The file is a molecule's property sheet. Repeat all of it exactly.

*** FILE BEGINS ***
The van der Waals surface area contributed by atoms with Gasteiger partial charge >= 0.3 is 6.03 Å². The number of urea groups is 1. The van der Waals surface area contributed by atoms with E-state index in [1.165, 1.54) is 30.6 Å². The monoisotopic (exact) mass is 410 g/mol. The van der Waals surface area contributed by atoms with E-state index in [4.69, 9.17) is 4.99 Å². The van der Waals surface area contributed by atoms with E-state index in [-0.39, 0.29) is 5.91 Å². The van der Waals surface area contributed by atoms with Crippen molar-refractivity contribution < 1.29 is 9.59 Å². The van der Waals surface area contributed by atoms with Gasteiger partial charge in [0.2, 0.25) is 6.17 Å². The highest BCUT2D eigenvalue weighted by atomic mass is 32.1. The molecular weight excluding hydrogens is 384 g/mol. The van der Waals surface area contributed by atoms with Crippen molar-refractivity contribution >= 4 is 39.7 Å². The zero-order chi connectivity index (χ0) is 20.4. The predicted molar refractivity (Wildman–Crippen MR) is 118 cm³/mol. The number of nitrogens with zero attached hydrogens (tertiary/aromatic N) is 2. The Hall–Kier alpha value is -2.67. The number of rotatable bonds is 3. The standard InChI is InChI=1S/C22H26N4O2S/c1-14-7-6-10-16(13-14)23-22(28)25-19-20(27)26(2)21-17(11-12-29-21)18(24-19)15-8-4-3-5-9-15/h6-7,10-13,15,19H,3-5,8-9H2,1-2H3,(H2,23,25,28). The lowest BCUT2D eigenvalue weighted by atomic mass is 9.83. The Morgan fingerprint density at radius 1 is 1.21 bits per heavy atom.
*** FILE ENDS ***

The van der Waals surface area contributed by atoms with Gasteiger partial charge >= 0.3 is 6.03 Å². The number of urea groups is 1. The van der Waals surface area contributed by atoms with E-state index in [1.165, 1.54) is 30.6 Å². The monoisotopic (exact) mass is 410 g/mol. The van der Waals surface area contributed by atoms with E-state index in [4.69, 9.17) is 4.99 Å². The van der Waals surface area contributed by atoms with E-state index in [-0.39, 0.29) is 5.91 Å². The van der Waals surface area contributed by atoms with Crippen molar-refractivity contribution < 1.29 is 9.59 Å². The van der Waals surface area contributed by atoms with Gasteiger partial charge in [0.2, 0.25) is 6.17 Å². The highest BCUT2D eigenvalue weighted by atomic mass is 32.1. The molecular weight excluding hydrogens is 384 g/mol. The van der Waals surface area contributed by atoms with Crippen molar-refractivity contribution >= 4 is 39.7 Å². The zero-order chi connectivity index (χ0) is 20.4. The predicted molar refractivity (Wildman–Crippen MR) is 118 cm³/mol. The number of nitrogens with zero attached hydrogens (tertiary/aromatic N) is 2. The Hall–Kier alpha value is -2.67. The number of rotatable bonds is 3. The standard InChI is InChI=1S/C22H26N4O2S/c1-14-7-6-10-16(13-14)23-22(28)25-19-20(27)26(2)21-17(11-12-29-21)18(24-19)15-8-4-3-5-9-15/h6-7,10-13,15,19H,3-5,8-9H2,1-2H3,(H2,23,25,28). The lowest BCUT2D eigenvalue weighted by atomic mass is 9.83. The Morgan fingerprint density at radius 1 is 1.21 bits per heavy atom.